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LONDON (Reuters) - Pirelli can continue as Formula One's sole tire supplier next season, the governing FIA said on Friday in a statement that also raised the possibility of a single fuel provider in future.
The International Automobile Federation said the 2013 'Concorde Agreement' governing the sport, which is yet to be signed by all parties, would give it responsibility for conducting tenders for tires and fuel.
"In order to cover the transition period and considering the contracts already settled by FOM (Formula One Management) and the teams with Pirelli, the WMSC (the FIA's world motor sport council) today confirmed that Pirelli may continue to supply tires to competitors in the FIA F1 World Championship," it said in a statement.
It added that this was "subject to the requisite technical and safety standards of the FIA being met."
Pirelli's current contract expires at the end of the season, with their tires coming in for heavy criticism earlier in the year when drivers suffered a spate of blowouts.
The Italian company has already agreed contracts with all the 11 teams and the commercial rights holder.
"One of the noteworthy aspects of the new 2013 Concorde Agreement is the new tender procedure for appointing single suppliers in the tire and fuel categories, for the FIA F1 World Championship," the FIA statement said.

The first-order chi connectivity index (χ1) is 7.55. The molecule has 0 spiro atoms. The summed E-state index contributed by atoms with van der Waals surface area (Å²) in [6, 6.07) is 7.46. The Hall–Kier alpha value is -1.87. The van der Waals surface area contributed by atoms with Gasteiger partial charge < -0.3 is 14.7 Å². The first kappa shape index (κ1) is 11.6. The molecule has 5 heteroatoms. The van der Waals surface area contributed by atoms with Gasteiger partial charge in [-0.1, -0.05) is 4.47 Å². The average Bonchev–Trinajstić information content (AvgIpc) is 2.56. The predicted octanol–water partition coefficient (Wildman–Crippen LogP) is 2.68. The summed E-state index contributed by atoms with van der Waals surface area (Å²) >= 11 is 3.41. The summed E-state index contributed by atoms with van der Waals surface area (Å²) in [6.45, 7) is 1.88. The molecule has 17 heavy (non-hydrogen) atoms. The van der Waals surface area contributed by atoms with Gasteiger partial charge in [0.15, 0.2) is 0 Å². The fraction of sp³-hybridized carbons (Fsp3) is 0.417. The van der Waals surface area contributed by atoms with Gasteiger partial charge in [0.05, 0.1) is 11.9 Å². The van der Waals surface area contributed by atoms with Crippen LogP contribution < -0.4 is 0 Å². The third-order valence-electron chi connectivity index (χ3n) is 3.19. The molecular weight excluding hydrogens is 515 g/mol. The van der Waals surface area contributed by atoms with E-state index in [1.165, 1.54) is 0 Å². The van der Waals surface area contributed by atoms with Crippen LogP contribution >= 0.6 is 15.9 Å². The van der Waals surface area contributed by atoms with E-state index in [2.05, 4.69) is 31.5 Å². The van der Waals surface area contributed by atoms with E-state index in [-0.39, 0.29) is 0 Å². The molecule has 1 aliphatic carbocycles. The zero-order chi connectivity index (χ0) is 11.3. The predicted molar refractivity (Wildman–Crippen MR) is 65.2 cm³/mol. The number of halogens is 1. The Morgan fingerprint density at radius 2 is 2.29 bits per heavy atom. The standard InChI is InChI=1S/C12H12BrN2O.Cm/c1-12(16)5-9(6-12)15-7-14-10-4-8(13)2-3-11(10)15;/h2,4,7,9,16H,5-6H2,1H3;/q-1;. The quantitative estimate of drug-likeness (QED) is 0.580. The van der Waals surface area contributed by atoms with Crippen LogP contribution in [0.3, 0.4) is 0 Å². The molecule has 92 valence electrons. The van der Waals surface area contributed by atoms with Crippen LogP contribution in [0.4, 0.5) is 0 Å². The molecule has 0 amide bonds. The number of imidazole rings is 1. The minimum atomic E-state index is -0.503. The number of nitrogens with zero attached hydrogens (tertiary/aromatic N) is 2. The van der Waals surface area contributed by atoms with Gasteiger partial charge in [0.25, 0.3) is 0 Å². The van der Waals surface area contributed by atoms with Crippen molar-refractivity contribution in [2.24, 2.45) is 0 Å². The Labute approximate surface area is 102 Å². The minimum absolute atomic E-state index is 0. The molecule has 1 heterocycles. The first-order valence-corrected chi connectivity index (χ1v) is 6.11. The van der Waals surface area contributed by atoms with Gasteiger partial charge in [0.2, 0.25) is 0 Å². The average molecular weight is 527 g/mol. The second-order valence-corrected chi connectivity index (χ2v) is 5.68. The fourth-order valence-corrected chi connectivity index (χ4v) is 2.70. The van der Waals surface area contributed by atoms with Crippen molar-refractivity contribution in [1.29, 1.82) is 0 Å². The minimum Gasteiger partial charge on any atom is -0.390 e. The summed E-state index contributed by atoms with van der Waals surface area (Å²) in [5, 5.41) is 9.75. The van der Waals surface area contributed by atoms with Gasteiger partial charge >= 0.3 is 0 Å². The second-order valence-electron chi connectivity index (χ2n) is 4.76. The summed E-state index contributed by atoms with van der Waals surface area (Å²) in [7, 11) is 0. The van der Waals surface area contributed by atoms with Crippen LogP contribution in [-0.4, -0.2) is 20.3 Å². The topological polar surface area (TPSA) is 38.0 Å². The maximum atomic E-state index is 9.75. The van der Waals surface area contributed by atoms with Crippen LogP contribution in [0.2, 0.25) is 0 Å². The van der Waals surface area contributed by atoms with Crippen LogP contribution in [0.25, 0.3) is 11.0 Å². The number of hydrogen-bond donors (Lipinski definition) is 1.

"In this new process, the FIA will be confirmed as the body in charge of conducting the tender process. The Commercial Rights Holder will be entitled to run the commercial negotiations with potential suppliers, with a view to the selected single supplier being officially appointed by the WMSC."
Talk of a single fuel supplier is likely to be a concern for teams, who have their own official partners and receive a significant financial contribution from them.
Glamour team Ferrari have for decades been linked with oil giant Shell while Mercedes and Williams are sponsored by Malaysia's Petronas and Venezuela's PDVSA respectively. Red Bull have Total as their fuel partner.
Reporting by Alan Baldwin, editing by Ed Osmond